We were delighted to be joined by Will Lifford, Board Member at the Charity Commission, at our recent Charity Trustee Roundtable where the group discussion was focussed on the matters currently on the mind of the regulator. A summary of the discussion is set out below.
After the pandemic, the sense of getting back to normal was swept away by other issues; supply chain shortages, world food shortages with the Ukraine war, and the huge rise in inflation.So where there should have been light at the end of the tunnel, there are now many difficulties ahead.
What does this mean for charities? There’s going to be more demand for the kind of help and services they provide. There’s also going to be a decrease in donations. People are finding it harder to give to charities given the amount of their disposable income. And with more people working remotely it’s difficult to organise corporate fundraising initiatives. We’re also going to see some belt tightening in government over the coming months which may have an impact on the support that charities expect to get.
At the Charity Commission, the concern is to have a good understanding of what the current series of problems are going to mean for charities.
Alongside the rise in energy and supply costs, there is also the cost of labour. This has resulted in accelerating the need for software, so upgrades to systems, reporting tools and cash management tools; this is stretching resources but is absolutely required.
There are also hard decisions required around staff turnover, and for specific vacancy, flexible terms are often now necessary to recruit quality staff.
If you’ve got a reserve position that is a little bit fragile, there is a need to be doing some careful scenario planning. So, if that funding is cut by 30%, what expenditure would you cut? ? Robust planning is required with strategies to address different scenarios with regular monitoring.
Trustees needs to understand when and what is a serious incident and report that promptly so that the Charity Commission can help them to address the incident. A serious incident includes an adverse effect which results in a significant harm to whoever come into contact with a charity through the work that it does. Its significance is taking account of the nature and scale of the Charity’s operations.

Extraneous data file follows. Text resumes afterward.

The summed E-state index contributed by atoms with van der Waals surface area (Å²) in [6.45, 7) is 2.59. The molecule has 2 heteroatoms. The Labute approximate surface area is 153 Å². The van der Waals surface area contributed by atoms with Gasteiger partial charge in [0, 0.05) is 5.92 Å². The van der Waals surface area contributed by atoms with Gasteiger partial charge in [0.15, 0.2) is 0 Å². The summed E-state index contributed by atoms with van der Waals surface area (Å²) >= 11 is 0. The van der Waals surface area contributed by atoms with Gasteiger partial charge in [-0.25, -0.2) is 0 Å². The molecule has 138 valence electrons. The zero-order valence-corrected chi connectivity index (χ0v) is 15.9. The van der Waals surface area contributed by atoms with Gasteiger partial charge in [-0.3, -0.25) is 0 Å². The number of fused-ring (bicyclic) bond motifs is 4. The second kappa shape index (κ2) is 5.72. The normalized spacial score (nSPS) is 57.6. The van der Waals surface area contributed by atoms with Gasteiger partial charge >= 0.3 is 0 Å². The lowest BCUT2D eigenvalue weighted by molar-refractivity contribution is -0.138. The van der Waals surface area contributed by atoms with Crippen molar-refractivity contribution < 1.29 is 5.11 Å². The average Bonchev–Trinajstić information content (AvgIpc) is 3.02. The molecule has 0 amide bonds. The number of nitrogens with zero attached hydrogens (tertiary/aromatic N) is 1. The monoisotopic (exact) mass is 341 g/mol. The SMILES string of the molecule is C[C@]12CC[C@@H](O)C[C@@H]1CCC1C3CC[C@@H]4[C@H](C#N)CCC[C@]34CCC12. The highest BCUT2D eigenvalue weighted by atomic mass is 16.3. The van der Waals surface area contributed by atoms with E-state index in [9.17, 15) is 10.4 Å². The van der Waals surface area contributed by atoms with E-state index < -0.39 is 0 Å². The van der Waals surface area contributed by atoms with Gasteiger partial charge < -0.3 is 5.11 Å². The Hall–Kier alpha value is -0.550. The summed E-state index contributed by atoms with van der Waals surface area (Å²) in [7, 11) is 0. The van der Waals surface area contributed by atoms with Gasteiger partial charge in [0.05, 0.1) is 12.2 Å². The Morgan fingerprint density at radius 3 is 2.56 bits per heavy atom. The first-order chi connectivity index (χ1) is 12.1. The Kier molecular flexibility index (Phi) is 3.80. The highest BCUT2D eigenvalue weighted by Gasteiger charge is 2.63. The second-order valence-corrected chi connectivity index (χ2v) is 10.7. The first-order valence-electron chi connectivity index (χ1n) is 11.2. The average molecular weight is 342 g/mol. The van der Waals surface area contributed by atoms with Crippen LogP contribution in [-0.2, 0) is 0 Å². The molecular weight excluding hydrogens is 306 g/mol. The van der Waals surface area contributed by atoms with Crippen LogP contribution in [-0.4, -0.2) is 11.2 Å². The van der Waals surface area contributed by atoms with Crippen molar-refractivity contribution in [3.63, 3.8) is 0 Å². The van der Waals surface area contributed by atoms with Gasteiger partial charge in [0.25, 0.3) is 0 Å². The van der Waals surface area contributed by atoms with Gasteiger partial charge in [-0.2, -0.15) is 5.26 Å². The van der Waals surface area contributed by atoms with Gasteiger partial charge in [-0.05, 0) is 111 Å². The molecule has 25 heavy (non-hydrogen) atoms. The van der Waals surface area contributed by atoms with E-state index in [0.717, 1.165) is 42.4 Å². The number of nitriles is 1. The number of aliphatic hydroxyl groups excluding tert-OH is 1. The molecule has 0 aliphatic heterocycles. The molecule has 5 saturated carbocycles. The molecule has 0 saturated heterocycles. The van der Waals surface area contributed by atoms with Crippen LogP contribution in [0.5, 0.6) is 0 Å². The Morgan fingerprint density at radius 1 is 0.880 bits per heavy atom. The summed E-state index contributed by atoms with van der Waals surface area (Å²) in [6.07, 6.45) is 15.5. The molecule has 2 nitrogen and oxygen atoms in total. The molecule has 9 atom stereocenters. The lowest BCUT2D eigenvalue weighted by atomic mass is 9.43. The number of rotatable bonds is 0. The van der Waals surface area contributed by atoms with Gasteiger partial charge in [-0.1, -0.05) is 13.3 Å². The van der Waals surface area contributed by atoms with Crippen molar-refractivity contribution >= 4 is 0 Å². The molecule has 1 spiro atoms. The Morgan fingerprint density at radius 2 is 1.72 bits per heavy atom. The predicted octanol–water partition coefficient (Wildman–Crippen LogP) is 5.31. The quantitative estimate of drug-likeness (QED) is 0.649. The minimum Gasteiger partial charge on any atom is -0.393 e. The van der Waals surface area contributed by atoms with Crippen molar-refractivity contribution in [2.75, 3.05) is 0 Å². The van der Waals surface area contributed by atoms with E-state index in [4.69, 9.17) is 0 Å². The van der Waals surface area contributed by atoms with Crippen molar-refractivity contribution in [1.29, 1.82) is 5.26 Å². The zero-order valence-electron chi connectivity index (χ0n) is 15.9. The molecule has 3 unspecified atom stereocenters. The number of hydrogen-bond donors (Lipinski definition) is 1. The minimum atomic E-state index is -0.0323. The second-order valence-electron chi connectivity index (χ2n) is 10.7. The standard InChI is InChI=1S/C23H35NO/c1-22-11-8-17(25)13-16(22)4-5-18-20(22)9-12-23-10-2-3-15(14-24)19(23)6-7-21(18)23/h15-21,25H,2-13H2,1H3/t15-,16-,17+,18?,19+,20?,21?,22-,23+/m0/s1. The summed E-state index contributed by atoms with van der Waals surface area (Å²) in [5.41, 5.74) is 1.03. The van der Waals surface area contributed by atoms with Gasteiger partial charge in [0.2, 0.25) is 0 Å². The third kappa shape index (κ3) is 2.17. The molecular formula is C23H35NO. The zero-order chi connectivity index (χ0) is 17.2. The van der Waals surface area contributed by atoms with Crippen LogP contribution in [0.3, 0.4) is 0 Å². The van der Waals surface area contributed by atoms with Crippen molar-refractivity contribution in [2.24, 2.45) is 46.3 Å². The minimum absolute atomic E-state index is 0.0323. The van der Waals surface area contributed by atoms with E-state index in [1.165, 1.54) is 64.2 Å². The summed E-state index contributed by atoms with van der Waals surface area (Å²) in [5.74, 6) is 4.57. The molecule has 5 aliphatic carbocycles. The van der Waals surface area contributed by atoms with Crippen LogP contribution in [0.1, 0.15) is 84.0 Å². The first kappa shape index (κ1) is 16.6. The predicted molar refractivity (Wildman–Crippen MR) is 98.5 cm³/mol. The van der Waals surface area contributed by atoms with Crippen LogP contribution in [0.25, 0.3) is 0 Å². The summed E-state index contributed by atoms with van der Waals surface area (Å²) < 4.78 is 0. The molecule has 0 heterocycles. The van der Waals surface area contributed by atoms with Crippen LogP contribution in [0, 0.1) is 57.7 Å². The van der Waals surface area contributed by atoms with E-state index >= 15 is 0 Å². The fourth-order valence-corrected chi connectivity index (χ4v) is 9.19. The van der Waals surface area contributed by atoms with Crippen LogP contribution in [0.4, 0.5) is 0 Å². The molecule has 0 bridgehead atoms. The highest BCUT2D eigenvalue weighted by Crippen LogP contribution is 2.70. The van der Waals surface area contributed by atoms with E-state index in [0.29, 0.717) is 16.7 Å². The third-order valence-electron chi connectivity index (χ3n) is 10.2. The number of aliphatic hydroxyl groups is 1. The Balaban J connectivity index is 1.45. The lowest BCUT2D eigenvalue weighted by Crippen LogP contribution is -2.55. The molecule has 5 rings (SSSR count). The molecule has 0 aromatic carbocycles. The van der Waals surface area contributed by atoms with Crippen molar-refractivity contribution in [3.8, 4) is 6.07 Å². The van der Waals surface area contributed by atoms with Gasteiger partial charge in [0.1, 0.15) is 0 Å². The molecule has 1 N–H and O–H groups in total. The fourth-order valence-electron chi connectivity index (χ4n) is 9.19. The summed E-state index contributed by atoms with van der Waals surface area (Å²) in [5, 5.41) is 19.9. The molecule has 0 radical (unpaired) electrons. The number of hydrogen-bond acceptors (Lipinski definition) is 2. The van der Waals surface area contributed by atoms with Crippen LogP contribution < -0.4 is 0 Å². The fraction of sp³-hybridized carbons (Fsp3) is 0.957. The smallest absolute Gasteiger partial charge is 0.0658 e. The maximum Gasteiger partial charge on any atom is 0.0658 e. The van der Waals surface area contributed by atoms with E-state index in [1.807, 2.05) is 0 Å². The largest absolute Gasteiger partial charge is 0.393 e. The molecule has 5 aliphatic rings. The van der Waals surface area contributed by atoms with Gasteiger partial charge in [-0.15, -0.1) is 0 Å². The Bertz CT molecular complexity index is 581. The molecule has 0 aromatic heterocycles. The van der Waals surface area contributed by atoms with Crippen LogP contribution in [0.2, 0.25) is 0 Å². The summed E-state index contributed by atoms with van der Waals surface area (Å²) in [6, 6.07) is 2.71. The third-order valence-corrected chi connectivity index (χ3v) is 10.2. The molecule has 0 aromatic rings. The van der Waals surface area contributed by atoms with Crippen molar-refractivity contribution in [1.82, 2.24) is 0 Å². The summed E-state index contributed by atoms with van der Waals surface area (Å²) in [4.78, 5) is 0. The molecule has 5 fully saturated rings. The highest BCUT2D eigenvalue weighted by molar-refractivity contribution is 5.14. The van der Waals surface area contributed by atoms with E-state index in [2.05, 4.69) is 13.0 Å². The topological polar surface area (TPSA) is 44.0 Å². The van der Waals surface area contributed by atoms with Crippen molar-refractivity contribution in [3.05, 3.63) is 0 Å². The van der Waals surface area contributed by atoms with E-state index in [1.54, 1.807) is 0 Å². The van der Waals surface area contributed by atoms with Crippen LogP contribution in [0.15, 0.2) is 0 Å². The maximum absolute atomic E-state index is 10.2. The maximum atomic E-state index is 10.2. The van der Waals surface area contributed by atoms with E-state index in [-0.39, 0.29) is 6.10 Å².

What are some of the categories of reportable incidents? A serious incident could be where some harm or injury has occurred to someone under the charity’s care, possibly through negligence, or a significant financial crime including cyber crime. There are several charities which cause concern because of their possible links to extremism, terrorism, or money laundering. If you think insolvency is an issue, that is something which should be report to the Charity Commission immediately.
The Charity Commission website gives useful guidance on the types of things that should be reported.
What obligations do trustees have and what are the Charity Commission expecting you to report on? There’s very little that’s specific at the moment. There are requirements on gender pay reporting for a charity with more than 250 employees and on energy and carbon reporting for large companies. So, is that sufficient or do we need to do more?
The view of the Charity Commission is that there is a need to have more ESG reporting. There currently isn’t a specific policy on this and it will be considered as the SORP is revised. The requirements have to be proportionate in terms of the size of the charity, to encourage charities to report more transparently. The Charity Commission must take the size of charities into the account since a vast majority of charities in the UK are very small.
It is in your charity’s own interest to address the issues that your stakeholders would find helpful to know about in the trustees’ annual report. There may will be some requirements coming in under legislation for very big charities but that will only impact a small number overall.
In 2020, the Office for National Statistics reported that 25% of charities had suffered cybercrime. The statistics also show that 51% of high-income charities have suffered a cyber breach or attack. Very often charities are relying on volunteers who may not be very IT experienced. Also, more people are working remotely and the IT security around remote working isn’t as robust as it should be.
So have a really good look about your IT security. You may want to consider a separate piece of assurance over your cyber protection policies and procedures, and more generally around fraud; or consider a fractional CIO if you can’t afford, or you don’t need, a full time CIO.
You can have the best systems in place, technologically speaking, but it needs to be continually discussed internally to keep it high on the agenda, thinking when, not if, fraud or cybercrime will happen to us? How well prepared and how alert are we?
If you’d like to discuss any of the above areas in more detail, please contact Carol Rudge.